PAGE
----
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The Engineering and Optimization of Pyrrolysyl-Synthetase as a Tool for Noncanonical Amino Acid Incorporation
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Since the discovery of pyrrolysine as the 22nd amino acid, the field of chemical biology has expanded tremendously with important developments made in genetic noncanonical amino acid (ncAA) incorporation based on the pyrrolysine incorporation machinery. As first discovered in methanogenic archaea, pyrrolysine is incorporated using pyrrolysyl-tRNA and the cognate pyrrolysyl-tRNA synthetase which install this amino acid using an in-frame stop codon present on the mRNA. This archaeal synthetase and tRNA form an orthogonal pair in naïve organisms such as Escherichia coli, mammalian cells etc. and have been engineered over the past few years to incorporate several different noncanonical amino acids in proteins genetically. Although this system serves as an important chemical biology tool, it leaves much to be desired in terms of incorporation efficiency of these different unnatural amino acids. In this dissertation, we have explored the method for optimizing this remarkable system to achieve high levels of ncAA incorporation by engineering its N-terminal domain. Further, we then examined its application in improving other tRNA/synthetase systems which have been created for incorporation of specific ncAAs by researchers in previous years. In addition, we have also probed the feasibility of incorporating several histidine derivatives in proteins in using an engineered C-terminal domain version of this synthetase and the cognate tRNA to be able to study mechanism of enzymes employing histidines in their catalytic activity. In particular, the mechanism of alanine racemase enzyme was probed to validate the existence of a proton transfer chain near the catalytic site of the enzyme crucial to its activity. Overall, our results can be translated to other orthogonal tRNA/synthetase pairs derived from pyrrolysyl-tRNA/synthetase to achieve improvement in existing ncAA incorporation systems and hence resolve the poor incorporation problem of these ncAAs. Also, the system developed by us can be used to probe several enzymes which employ histidine triads in their catalytic mechanism. It can also be used to modify or fine-tune the activity of these enzymes without compromising protein structure.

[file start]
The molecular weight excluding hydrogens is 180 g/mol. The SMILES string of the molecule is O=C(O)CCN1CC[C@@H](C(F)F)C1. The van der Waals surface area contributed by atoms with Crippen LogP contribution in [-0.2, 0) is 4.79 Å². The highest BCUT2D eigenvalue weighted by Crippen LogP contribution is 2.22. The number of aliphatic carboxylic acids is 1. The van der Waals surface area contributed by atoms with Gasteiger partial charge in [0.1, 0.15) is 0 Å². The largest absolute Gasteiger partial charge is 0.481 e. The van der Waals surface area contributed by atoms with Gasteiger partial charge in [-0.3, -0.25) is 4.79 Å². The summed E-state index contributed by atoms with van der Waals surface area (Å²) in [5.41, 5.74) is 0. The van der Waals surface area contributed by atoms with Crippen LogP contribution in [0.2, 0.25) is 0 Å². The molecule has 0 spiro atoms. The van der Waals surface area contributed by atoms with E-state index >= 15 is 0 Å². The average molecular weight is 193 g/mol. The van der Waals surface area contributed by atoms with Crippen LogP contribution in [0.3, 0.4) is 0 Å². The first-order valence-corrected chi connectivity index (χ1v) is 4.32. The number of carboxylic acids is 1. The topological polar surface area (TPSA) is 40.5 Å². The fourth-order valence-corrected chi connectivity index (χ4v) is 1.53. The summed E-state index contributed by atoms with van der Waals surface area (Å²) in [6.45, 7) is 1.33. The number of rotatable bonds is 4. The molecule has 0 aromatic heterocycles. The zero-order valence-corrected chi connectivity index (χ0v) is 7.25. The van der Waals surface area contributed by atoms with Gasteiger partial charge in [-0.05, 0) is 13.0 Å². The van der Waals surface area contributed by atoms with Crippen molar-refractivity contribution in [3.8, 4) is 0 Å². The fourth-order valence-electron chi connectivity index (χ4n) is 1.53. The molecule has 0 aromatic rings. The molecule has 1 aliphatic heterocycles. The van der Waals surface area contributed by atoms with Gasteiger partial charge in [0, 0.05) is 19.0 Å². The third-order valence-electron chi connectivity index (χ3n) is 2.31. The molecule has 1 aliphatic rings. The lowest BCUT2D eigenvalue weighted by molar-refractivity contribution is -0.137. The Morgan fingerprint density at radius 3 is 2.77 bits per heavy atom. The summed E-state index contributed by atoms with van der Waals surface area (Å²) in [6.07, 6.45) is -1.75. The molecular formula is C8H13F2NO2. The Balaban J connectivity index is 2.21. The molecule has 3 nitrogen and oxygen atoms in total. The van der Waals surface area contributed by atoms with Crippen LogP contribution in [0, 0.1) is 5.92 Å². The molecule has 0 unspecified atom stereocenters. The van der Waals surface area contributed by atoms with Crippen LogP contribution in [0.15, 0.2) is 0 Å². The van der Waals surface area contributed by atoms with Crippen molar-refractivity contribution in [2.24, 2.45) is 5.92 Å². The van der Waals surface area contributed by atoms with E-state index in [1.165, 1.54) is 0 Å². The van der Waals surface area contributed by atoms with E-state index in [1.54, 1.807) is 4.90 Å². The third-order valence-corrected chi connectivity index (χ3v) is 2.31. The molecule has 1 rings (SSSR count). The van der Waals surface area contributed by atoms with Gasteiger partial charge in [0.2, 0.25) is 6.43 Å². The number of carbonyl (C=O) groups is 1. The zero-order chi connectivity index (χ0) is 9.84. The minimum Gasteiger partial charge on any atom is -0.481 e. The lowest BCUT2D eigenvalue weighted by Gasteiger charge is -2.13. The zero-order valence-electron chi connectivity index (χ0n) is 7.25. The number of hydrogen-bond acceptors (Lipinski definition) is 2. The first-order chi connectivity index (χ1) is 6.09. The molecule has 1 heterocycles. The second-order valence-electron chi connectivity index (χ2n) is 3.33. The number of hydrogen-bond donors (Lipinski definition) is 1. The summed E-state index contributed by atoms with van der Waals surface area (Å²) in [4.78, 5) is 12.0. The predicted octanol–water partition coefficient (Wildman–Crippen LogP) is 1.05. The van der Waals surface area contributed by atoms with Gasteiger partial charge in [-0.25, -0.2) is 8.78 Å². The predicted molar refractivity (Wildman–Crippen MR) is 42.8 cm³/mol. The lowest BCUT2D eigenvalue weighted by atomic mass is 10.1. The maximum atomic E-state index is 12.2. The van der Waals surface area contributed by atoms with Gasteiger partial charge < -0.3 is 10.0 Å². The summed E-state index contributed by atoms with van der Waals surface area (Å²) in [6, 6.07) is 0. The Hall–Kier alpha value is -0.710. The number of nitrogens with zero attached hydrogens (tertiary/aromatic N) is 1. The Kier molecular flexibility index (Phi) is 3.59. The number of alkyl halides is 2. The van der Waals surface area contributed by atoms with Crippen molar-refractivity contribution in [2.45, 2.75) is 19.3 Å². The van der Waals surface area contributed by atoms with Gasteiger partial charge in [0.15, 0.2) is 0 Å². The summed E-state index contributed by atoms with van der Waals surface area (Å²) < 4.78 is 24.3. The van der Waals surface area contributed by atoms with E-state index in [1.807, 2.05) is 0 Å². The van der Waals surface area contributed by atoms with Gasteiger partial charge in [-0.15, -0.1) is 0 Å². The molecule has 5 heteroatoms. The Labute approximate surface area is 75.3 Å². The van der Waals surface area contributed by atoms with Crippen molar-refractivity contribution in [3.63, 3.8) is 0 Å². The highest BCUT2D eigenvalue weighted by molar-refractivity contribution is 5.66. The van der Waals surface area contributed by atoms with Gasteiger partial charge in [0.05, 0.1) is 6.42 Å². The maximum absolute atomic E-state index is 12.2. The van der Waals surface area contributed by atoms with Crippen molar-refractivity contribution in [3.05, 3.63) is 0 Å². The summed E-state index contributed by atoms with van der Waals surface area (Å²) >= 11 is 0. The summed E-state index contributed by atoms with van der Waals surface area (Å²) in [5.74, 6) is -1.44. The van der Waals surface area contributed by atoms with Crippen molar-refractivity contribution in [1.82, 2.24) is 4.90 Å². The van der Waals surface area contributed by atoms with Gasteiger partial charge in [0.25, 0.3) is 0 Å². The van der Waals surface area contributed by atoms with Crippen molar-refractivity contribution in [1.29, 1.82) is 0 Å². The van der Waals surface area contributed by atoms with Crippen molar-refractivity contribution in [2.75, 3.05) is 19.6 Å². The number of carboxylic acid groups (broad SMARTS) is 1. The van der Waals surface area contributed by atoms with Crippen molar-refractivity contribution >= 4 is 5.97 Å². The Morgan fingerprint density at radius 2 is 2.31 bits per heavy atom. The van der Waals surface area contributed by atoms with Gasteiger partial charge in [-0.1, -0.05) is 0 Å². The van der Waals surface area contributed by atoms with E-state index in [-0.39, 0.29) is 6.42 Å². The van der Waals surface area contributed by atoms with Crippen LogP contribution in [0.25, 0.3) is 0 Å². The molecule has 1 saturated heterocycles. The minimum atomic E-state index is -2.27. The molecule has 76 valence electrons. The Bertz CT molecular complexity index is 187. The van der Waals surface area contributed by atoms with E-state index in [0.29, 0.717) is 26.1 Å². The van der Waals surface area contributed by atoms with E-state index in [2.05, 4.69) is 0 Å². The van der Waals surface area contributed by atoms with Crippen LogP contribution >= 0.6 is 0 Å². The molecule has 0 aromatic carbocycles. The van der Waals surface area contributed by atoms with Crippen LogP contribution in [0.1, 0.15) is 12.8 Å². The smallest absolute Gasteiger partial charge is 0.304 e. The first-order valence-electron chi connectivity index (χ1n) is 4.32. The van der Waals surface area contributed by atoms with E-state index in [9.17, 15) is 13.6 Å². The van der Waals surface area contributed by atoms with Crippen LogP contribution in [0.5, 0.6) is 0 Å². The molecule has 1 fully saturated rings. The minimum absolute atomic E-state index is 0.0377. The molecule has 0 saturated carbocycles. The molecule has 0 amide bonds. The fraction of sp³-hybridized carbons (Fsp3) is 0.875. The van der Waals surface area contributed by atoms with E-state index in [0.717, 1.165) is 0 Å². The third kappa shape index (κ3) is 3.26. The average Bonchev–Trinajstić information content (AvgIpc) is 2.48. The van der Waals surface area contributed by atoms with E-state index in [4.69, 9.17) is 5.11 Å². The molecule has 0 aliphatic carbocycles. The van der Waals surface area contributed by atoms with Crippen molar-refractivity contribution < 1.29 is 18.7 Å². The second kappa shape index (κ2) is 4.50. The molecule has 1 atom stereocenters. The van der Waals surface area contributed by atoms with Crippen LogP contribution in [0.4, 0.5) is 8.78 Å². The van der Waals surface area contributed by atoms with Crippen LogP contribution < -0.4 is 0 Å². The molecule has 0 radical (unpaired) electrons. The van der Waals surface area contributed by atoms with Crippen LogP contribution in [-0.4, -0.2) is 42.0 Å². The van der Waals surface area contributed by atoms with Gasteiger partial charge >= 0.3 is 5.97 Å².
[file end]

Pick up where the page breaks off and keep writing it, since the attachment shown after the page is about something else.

Sharma, Vangmayee (2017). The Engineering and Optimization of Pyrrolysyl-Synthetase as a Tool for Noncanonical Amino Acid Incorporation. Doctoral dissertation, Texas A & M University. Available electronically from